Sadly, Owney was doomed to a rather tragic end. In old age, he grew bad-tempered and when a newspaper reporter was seriously bitten, Owney was put down. Afterwards the mourning mailmen raised the funds to have him stuffed, and today he's on display in the Smithsonian Institute.

Picture taken from the Smithsonian Institutes website.

In England we have Station Jim and London Jack.

Station Jim - on display on Platform 5 at Sough railway station

From 1894-1896  Station Jim collected funds that went towards the charities formed for needy railway workers, or the orphans of employees killed while working on the lines. Based at Slough Station in Berkshire, Jim can be found on Platform 5. His glass case even still has a collection slot attached. 

This noble chap is London Jack who worked at Paddington Station from 1894-1900. During his lifetime, Jack raised £450 for charities. But, much like Jim in Slough, he carried on collecting more when he was stuffed after death. 

Jack can be seen today at the National History Museum in Tring along with many more examples of nineteenth century taxidermy.



William Jackson Crawford was a paranormal investigator who the author A. J. West has brought to life in his novel, The Spirit Engineer ~ the winning title in the Historical Writers Association Debut Crown, 2022.

In many ways William's life is a mystery, his story all but forgotten ~ until A. J. West began his own investigations.

He discovered that William, who'd been born in New Zealand, travelled to Glasgow in his youth and gained the qualifications to become a science teacher before he moved to Belfast.

William Jackson Crawford 1880-1920

Having found employment with the Belfast Municipal Technical Institute, William married Elizabeth Bullock Jolly. It was Elizabeth's own interest in the occult and afterlife that then led William to meet with Katherine Goligher. Along with other members of the Goligher family, Katherine was said to have a rare and natural talent for summoning the dead.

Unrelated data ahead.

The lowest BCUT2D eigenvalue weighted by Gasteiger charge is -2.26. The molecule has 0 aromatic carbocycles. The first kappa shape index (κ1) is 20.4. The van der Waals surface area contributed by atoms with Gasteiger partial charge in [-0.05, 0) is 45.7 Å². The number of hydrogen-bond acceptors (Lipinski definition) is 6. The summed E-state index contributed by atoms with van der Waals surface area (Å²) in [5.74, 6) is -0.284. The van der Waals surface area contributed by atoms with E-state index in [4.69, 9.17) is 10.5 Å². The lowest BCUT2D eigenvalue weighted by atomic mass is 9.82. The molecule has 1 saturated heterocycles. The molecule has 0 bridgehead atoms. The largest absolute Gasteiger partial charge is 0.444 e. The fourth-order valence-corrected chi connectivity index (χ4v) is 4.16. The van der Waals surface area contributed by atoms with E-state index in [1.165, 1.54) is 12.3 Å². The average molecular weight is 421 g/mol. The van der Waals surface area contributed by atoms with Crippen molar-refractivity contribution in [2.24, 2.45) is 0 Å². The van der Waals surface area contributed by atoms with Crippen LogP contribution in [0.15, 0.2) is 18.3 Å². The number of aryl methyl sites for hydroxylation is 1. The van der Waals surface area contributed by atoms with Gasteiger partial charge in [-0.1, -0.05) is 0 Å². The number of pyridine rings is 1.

Although sceptical at first, between 1914 and 1920 William conducted several scientific investigations in an attempt to prove the fact that 'other worlds' did exist. His work appeared to be impressive and it came to the attention of the magician, Houdini, as well Arthur Conan Doyle. 

However, William began to lose his faith in the Golighers, and there are rumours that he'd suffered from a serious mental breakdown resulting in his suicide. He was reported as missing, and his body was discovered on some rocks beside the sea. There was foam around his mouth to indicate the likelihood of having taken poison. (Working at the Institute, he would have had easy access to potassium cyanide, with the powder being used for the developing of early photographic plates.)

William's corpse was found with a parcel and letter addressed to his wife. Whatever they contained was then supposedly destroyed by the policeman who first found them. But it is strongly assumed that he'd alluded to the fact that Kathleen Goligher had deviously tricked him. She had been the real fraud.

Whatever the truth, The Spirit Engineer offers a fascinating glimpse into the supernatural world of Edwardian spirit mediums, with many detailed accounts of the seances performed. 

The novel, with its stunning artwork, is a book to be cherished.

If you are already itching to learn more about this fascinating subject, I suggest you make a visit to A. J. West's own author website,  There you'll find more details of his research and Youtube films he has recorded in the process ~ including this book trailer. Watch on full screen. It's fabulous!

A. J. West ~ Author of The Spirit Engineer



Photograph by Sarah Whittingham, from a display at Sambourne House, in London


Recently, I was reminded by my friend and fellow writer, Sarah Whittingham, of the perfume I refer to in my debut novel, The Somnambulist. 

When I was writing this Victorian gothic, I wanted to introduce a perfume that would have been in production during the mid-nineteenth century, and also one that my character Nathaniel Samuels might actually have worn. The heady and glamorous concoction of Penhaligan's Hammam Bouquet fitted that need to perfection.